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Archive for the ‘Provident Royalties’ Category

Wedbush Morgan broker Bambi Holzer’s Sale of Private Placements Including Provident Royalties Comes Under Fire

A broker whose employment record is littered with customer complaints over variable annuities is now the focus of investor lawsuits over highly illiquid and risky private-placement investments.

The broker, Bambi Holzer, has 42 settled customer disputes, according to information posted by the Financial Industry Regulatory Authority Inc. Four other disputes against her are currently pending, including one $200,000 investor claim based on selling private placements.

Ms. Holzer is currently a registered rep affiliated with two firms: Wedbush Morgan Securities Inc. and Sequoia Equities Securities Corp.

Variable annuities and private placements are high-commission products. Regulators this year and last have been combing the records of broker-dealers that sold private placements.

Last summer, the Securities and Exchange Commission charged Provident with fraud. The firm allegedly sold $485 million in private securities to investors. This month Finra expelled Provident Asset Management LLC, the broker-dealer arm of the Provident operation.

Provident marketed a series of fraudulent private placements through Provident Royalties in a massive Ponzi scheme, Finra said.

Provident Asset Management Expelled for Offering Fraudulent Private Placement Deal

The Financial Industry Regulatory Authority (FINRA) announced today that it has expelled Provident Asset Management, LLC, a Dallas based broker-dealer. The expulsion stems from a series of fraudulent private placement offerings marketed through an affiliate, Provident Royalties, LLC. Some have called the offering a Ponzi scheme, a massive one at that, involving thousands of investors.

Provident Asset Management was found to have misrepresented how the funds raised through the offering would be used. Despite assurances that capital raised would be used in the exploration and acquisition of real estate, oil and gas leases, and gaining mineral rights, investor funds were in actuality commingled and used by an affiliated issuer to pay off older investors.

The scheme operated for almost three years through 23 series of offerings sold via a network of over 50 retail broker-dealers. Through these offerings and this network of broker-dealers, over $480 million was raised, involving some 7,700 individual investments made by thousands of investors around the country.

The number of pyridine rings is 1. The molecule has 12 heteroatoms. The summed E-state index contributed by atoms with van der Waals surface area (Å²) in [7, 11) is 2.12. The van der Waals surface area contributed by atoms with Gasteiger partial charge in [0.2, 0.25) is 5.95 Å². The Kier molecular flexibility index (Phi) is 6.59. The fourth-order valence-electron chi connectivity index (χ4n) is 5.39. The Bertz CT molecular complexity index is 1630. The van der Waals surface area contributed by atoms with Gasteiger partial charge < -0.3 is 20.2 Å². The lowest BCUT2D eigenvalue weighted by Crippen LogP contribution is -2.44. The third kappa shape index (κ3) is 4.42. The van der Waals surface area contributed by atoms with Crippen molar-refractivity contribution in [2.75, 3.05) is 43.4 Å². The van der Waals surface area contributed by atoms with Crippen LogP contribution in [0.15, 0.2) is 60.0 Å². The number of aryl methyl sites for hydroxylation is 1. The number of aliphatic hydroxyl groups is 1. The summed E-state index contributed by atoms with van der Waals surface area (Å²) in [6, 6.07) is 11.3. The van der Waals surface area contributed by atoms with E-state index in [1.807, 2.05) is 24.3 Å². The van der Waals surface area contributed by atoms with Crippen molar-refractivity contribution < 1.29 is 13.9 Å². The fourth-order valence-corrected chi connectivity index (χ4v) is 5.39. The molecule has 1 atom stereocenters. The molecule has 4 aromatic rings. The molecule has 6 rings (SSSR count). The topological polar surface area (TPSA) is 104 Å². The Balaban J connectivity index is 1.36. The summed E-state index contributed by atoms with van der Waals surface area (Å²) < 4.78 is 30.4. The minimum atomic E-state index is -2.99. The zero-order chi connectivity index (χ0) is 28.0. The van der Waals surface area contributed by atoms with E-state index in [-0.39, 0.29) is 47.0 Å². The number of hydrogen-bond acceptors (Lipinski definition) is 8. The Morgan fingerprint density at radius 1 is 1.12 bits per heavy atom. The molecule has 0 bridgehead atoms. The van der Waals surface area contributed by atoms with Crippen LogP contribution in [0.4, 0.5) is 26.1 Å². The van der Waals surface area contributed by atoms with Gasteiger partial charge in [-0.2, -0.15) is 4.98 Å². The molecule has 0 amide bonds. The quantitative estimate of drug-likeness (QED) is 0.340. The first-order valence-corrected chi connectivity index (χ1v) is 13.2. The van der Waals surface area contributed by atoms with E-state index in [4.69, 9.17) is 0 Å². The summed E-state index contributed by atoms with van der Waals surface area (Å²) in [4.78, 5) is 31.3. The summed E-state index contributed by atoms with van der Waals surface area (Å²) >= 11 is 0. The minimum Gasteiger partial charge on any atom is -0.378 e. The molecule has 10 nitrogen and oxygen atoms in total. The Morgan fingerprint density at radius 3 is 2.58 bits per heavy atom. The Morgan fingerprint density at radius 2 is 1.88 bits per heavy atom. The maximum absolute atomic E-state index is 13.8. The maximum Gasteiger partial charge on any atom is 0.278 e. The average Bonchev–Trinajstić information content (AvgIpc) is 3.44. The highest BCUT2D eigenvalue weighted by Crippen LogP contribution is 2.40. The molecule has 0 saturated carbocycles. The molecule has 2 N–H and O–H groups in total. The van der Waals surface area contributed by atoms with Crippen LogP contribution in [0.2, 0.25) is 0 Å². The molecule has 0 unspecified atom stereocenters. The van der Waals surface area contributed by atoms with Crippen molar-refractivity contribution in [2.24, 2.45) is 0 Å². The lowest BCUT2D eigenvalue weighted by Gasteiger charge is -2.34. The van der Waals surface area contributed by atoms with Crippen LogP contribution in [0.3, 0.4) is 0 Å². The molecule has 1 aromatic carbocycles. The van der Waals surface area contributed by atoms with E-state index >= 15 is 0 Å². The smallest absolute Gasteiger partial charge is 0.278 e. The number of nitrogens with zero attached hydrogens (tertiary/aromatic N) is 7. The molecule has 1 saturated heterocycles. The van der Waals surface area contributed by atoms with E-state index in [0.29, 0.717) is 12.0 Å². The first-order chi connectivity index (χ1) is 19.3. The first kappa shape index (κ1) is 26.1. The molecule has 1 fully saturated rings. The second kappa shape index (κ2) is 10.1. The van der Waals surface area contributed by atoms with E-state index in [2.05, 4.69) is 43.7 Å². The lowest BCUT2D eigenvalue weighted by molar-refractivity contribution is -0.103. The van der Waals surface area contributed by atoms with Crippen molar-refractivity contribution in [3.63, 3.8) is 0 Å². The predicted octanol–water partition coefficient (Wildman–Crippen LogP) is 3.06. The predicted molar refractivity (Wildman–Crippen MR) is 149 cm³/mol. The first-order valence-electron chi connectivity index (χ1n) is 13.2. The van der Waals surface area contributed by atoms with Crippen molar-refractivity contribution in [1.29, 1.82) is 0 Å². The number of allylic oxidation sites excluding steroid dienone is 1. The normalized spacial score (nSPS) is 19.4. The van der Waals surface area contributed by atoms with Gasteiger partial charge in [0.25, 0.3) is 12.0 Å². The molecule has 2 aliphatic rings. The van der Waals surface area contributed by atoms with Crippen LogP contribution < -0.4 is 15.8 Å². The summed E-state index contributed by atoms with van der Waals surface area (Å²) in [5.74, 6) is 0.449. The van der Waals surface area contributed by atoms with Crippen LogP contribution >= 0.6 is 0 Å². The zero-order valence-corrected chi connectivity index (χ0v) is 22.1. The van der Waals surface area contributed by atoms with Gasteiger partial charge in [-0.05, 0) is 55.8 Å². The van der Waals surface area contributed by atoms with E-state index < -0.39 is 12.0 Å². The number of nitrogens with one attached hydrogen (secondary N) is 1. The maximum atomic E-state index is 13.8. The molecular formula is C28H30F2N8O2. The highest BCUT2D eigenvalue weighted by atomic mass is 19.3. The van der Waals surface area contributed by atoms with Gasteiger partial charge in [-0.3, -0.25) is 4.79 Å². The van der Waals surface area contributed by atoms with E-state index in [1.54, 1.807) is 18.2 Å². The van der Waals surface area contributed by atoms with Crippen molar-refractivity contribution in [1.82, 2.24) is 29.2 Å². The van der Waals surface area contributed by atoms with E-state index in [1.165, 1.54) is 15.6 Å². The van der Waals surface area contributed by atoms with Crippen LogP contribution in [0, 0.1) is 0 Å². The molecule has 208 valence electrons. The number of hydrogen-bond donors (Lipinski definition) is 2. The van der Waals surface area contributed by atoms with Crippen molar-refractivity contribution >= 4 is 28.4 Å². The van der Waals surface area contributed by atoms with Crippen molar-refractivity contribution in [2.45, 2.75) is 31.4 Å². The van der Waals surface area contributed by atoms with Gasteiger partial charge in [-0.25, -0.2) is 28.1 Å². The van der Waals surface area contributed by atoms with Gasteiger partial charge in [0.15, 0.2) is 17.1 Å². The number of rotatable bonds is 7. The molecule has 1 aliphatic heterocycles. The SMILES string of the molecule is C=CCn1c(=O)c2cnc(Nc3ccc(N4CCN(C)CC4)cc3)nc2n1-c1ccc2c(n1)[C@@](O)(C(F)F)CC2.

Though the move announced by FINRA today will be welcomed by many, it does little to amend the damage done to defrauded investors. Many have turned to FINRA arbitration as a means to recoup their investment loss.



On July 2, 2009, the Securities and Exchange Commission obtained a temporary restraining order and emergency asset freeze in a $485 million offering fraud and Ponzi scheme orchestrated by Paul R. Melbye, Brendan W. Coughlin and Henry D. Harrison through a company they owned and controlled, Provident Royalties LLC. In addition to the asset freeze, the court has appointed a receiver to preserve and marshal assets for the benefit of investors.

The Commission alleges that from at least June 2006 through January 2009, Provident made a series of fraudulent offerings of preferred stock and limited partnership interests for the purpose of generating promised returns through investments in oil and gas assets. The complaint alleges the sales were made through 21 affiliated entities to more than 7,700 investors throughout the United States. It is also alleged that Provident Asset Management, LLC, an affiliated broker-dealer, made some direct retail sales of securities, but primarily solicited unaffiliated retail broker-dealers to enter into placement agreements for each offering, and those retail broker-dealers sold the stock to retail investors nationwide.

According to the Commission’s complaint filed in U.S. District Court for the Northern District of Texas, Provident falsely promised yearly returns of up to 18 percent and misrepresented to investors that 85 percent of the funds raised through the offerings would be used to purchase interests in oil and gas real estate, leases, mineral rights, and interests, exploration and development. The Commission alleges that, in fact, less than 50 percent of investor funds were used for their stated purpose, and the proceeds from later offerings were used to pay expenses related to earlier offerings and returns to investors in those offerings.

The Commission’s complaint charges the defendants with violations of Section 17(a) of the Securities Act of 1933 and Section 10(b) of the Securities Exchange Act of 1934 and Rule 10b-5 thereunder. The complaint seeks a temporary restraining order and preliminary and permanent injunctions, disgorgement of ill-gotten gains plus prejudgment interest and financial penalties. Officer and director bars are sought against Melbye, Harrison and Coughlin. Five affiliated entities that did not sell securities are named as relief defendants for purposes of disgorgement.

The SEC acknowledges the assistance and cooperation of the Financial Industry Regulatory Authority (FINRA) in this matter.

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